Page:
Kokomo — The pit bull terrier that mauled 9-year-old Savannah Gragg on May 29 was destroyed that same day with the consent of the dog’s owner.
But the questions over the dog’s behavior remain unanswered, with even dog experts puzzled about what could have triggered the animal’s vicious attack.
Gragg was pronounced dead Thursday afternoon at Riley Children’s Hospital in Indianapolis. She suffered a lacerated trachea in the attack, and a resulting disruption of oxygen to the brain, according to the Marion County Coroner’s Office.
At the Howard County Sheriff Department, Sheriff Marty Talbert said he’s never seen anything like the attack in his 33 years of law enforcement.
“If the dog had grabbed the child’s arm or leg, obviously there would have been injury, the child obviously would have been hurt. But for the dog to go for the area where a human body is most vulnerable, the throat? That’s what you see wild animals do.”
Friday, the sheriff department released a picture of animal control officer Terry Bryant standing inside an 8-foot-tall enclosure with the dog, just after the attack.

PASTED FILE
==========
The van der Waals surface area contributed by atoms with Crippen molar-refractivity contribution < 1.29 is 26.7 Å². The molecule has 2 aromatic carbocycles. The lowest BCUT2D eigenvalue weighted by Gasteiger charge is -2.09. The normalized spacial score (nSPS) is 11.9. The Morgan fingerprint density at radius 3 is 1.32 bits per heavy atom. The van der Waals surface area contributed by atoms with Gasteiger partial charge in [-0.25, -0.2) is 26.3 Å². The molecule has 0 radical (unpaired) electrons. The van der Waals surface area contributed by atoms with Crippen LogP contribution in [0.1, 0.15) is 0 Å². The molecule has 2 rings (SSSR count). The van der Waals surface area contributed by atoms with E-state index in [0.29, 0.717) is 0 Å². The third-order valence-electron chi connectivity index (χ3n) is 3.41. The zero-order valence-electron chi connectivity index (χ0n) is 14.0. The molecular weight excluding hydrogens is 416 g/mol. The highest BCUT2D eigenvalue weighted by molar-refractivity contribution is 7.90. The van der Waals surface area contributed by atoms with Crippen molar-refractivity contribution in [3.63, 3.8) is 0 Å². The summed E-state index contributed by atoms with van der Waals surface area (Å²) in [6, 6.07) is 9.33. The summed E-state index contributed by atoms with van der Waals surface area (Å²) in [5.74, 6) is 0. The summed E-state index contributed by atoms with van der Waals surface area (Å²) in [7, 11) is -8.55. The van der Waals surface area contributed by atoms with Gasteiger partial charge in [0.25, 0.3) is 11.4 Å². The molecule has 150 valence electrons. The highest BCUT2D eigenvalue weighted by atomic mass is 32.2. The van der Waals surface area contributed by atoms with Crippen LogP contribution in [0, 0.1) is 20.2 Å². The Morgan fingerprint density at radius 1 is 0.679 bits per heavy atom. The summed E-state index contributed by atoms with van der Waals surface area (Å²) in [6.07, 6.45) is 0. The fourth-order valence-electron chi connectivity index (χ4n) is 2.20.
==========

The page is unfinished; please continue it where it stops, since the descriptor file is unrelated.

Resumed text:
Talbert said Bryant didn’t feel threatened by the animal, which he said seemed as though nothing had happened.
“[Bryant] didn’t need his bite suit. The dog wasn’t aggressive. It allowed Terry to put it on a leash, and it obeyed commands,” Talbert said. “The girl certainly wasn’t scared of the animal. I’m not sure we’ll ever know the reasons why this happened.”
Kokomo veterinarian Bob Mason said the attack couldn’t be seen as a defensive reaction by the animal.
“It sounded like a predatory attack. It went right to the throat — a mortal wound. Normally, if the girl had stepped on its toe or shut the door on its tail, it would have nipped her on the hand or leg. It wouldn’t have applied a kill bite.”